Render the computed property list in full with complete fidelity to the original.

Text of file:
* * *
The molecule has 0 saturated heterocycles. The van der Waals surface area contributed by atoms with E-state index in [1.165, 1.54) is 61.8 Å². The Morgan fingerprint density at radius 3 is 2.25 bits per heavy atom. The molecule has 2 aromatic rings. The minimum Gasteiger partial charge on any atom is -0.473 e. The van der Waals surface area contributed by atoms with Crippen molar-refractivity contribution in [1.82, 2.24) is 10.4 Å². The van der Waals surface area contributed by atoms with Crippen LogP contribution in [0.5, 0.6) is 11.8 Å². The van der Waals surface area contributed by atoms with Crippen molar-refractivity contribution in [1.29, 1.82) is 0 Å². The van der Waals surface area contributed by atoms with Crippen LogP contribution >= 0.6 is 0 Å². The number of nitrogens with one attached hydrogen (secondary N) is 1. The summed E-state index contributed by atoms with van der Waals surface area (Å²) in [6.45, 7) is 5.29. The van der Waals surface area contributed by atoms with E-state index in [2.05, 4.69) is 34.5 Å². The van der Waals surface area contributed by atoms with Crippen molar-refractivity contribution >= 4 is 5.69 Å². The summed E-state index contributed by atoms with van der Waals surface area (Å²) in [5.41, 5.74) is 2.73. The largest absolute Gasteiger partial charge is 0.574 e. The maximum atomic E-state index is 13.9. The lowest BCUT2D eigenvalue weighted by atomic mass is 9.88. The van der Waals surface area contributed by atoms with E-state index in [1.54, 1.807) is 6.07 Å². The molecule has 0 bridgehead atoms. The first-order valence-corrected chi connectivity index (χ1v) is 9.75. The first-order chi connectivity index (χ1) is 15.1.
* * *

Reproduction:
The molecule has 0 saturated heterocycles. The van der Waals surface area contributed by atoms with E-state index in [1.165, 1.54) is 61.8 Å². The Morgan fingerprint density at radius 3 is 2.25 bits per heavy atom. The molecule has 2 aromatic rings. The minimum Gasteiger partial charge on any atom is -0.473 e. The van der Waals surface area contributed by atoms with Crippen molar-refractivity contribution in [1.82, 2.24) is 10.4 Å². The van der Waals surface area contributed by atoms with Crippen LogP contribution in [0.5, 0.6) is 11.8 Å². The van der Waals surface area contributed by atoms with Crippen molar-refractivity contribution in [1.29, 1.82) is 0 Å². The van der Waals surface area contributed by atoms with Crippen LogP contribution >= 0.6 is 0 Å². The number of nitrogens with one attached hydrogen (secondary N) is 1. The summed E-state index contributed by atoms with van der Waals surface area (Å²) in [6.45, 7) is 5.29. The van der Waals surface area contributed by atoms with E-state index in [2.05, 4.69) is 34.5 Å². The van der Waals surface area contributed by atoms with Crippen molar-refractivity contribution >= 4 is 5.69 Å². The summed E-state index contributed by atoms with van der Waals surface area (Å²) in [5.41, 5.74) is 2.73. The largest absolute Gasteiger partial charge is 0.574 e. The maximum atomic E-state index is 13.9. The lowest BCUT2D eigenvalue weighted by atomic mass is 9.88. The van der Waals surface area contributed by atoms with E-state index in [1.54, 1.807) is 6.07 Å². The molecule has 0 bridgehead atoms. The first-order valence-corrected chi connectivity index (χ1v) is 9.75. The first-order chi connectivity index (χ1) is 15.1.